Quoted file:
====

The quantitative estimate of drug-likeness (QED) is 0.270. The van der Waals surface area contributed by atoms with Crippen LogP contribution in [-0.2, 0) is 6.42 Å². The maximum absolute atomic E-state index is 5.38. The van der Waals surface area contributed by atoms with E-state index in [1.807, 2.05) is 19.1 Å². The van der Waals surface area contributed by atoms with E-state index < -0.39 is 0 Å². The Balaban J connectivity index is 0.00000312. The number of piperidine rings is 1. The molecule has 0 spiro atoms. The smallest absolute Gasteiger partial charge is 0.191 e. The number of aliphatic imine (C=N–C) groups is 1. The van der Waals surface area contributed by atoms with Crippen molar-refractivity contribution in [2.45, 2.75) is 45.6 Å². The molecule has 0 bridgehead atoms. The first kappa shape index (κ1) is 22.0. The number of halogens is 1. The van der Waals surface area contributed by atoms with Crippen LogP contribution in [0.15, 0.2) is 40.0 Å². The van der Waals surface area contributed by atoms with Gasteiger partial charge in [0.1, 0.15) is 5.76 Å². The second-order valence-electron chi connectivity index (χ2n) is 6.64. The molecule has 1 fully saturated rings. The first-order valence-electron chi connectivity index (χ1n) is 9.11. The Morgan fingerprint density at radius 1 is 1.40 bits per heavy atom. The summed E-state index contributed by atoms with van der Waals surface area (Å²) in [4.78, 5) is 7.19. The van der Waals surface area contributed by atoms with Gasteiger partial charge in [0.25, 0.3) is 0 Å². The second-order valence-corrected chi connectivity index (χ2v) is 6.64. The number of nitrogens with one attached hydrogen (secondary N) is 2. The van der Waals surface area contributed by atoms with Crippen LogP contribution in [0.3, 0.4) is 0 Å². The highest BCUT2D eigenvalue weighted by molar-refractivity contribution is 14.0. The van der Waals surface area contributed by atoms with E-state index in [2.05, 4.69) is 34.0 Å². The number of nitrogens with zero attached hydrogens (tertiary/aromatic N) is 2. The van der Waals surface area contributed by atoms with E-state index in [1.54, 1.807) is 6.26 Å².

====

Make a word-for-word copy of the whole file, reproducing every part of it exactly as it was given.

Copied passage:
The quantitative estimate of drug-likeness (QED) is 0.270. The van der Waals surface area contributed by atoms with Crippen LogP contribution in [-0.2, 0) is 6.42 Å². The maximum absolute atomic E-state index is 5.38. The van der Waals surface area contributed by atoms with E-state index in [1.807, 2.05) is 19.1 Å². The van der Waals surface area contributed by atoms with E-state index < -0.39 is 0 Å². The Balaban J connectivity index is 0.00000312. The number of piperidine rings is 1. The molecule has 0 spiro atoms. The smallest absolute Gasteiger partial charge is 0.191 e. The number of aliphatic imine (C=N–C) groups is 1. The van der Waals surface area contributed by atoms with Crippen molar-refractivity contribution in [2.45, 2.75) is 45.6 Å². The molecule has 0 bridgehead atoms. The first kappa shape index (κ1) is 22.0. The number of halogens is 1. The van der Waals surface area contributed by atoms with Crippen LogP contribution in [0.15, 0.2) is 40.0 Å². The van der Waals surface area contributed by atoms with Gasteiger partial charge in [0.1, 0.15) is 5.76 Å². The second-order valence-electron chi connectivity index (χ2n) is 6.64. The molecule has 1 fully saturated rings. The first-order valence-electron chi connectivity index (χ1n) is 9.11. The Morgan fingerprint density at radius 1 is 1.40 bits per heavy atom. The summed E-state index contributed by atoms with van der Waals surface area (Å²) in [4.78, 5) is 7.19. The van der Waals surface area contributed by atoms with Gasteiger partial charge in [0.25, 0.3) is 0 Å². The second-order valence-corrected chi connectivity index (χ2v) is 6.64. The number of nitrogens with one attached hydrogen (secondary N) is 2. The van der Waals surface area contributed by atoms with Crippen LogP contribution in [0.3, 0.4) is 0 Å². The highest BCUT2D eigenvalue weighted by molar-refractivity contribution is 14.0. The van der Waals surface area contributed by atoms with E-state index in [2.05, 4.69) is 34.0 Å². The number of nitrogens with zero attached hydrogens (tertiary/aromatic N) is 2. The van der Waals surface area contributed by atoms with E-state index in [1.54, 1.807) is 6.26 Å².